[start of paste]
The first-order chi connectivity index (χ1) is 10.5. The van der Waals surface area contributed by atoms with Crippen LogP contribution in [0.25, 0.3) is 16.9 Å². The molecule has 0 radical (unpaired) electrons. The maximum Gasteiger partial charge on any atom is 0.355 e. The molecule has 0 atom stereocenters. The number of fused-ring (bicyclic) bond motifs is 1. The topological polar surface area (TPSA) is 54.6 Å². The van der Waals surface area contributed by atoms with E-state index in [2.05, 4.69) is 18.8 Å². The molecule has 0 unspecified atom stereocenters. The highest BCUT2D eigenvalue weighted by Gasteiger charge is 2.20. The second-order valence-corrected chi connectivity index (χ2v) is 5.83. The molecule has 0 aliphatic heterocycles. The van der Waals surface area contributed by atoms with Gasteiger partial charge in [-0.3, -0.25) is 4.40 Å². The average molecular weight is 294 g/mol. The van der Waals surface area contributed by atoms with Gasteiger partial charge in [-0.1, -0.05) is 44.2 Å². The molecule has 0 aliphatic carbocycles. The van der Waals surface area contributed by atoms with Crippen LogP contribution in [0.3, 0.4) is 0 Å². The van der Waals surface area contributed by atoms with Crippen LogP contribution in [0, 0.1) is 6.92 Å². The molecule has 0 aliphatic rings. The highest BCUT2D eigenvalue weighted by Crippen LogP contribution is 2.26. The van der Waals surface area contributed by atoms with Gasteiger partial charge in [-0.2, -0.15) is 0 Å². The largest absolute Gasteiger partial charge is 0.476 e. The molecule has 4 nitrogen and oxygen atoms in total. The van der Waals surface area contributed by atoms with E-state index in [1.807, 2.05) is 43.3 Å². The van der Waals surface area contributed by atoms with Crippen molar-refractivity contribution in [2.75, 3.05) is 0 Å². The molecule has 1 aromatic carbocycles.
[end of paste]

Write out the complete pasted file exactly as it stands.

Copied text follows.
The first-order chi connectivity index (χ1) is 10.5. The van der Waals surface area contributed by atoms with Crippen LogP contribution in [0.25, 0.3) is 16.9 Å². The molecule has 0 radical (unpaired) electrons. The maximum Gasteiger partial charge on any atom is 0.355 e. The molecule has 0 atom stereocenters. The number of fused-ring (bicyclic) bond motifs is 1. The topological polar surface area (TPSA) is 54.6 Å². The van der Waals surface area contributed by atoms with E-state index in [2.05, 4.69) is 18.8 Å². The molecule has 0 unspecified atom stereocenters. The highest BCUT2D eigenvalue weighted by Gasteiger charge is 2.20. The second-order valence-corrected chi connectivity index (χ2v) is 5.83. The molecule has 0 aliphatic heterocycles. The van der Waals surface area contributed by atoms with Gasteiger partial charge in [-0.3, -0.25) is 4.40 Å². The average molecular weight is 294 g/mol. The van der Waals surface area contributed by atoms with Gasteiger partial charge in [-0.1, -0.05) is 44.2 Å². The molecule has 0 aliphatic carbocycles. The van der Waals surface area contributed by atoms with Crippen LogP contribution in [0.3, 0.4) is 0 Å². The van der Waals surface area contributed by atoms with Crippen LogP contribution in [0, 0.1) is 6.92 Å². The molecule has 0 aliphatic rings. The highest BCUT2D eigenvalue weighted by Crippen LogP contribution is 2.26. The van der Waals surface area contributed by atoms with Gasteiger partial charge in [-0.2, -0.15) is 0 Å². The largest absolute Gasteiger partial charge is 0.476 e. The molecule has 4 nitrogen and oxygen atoms in total. The van der Waals surface area contributed by atoms with E-state index in [1.807, 2.05) is 43.3 Å². The van der Waals surface area contributed by atoms with Crippen molar-refractivity contribution in [2.75, 3.05) is 0 Å². The molecule has 1 aromatic carbocycles.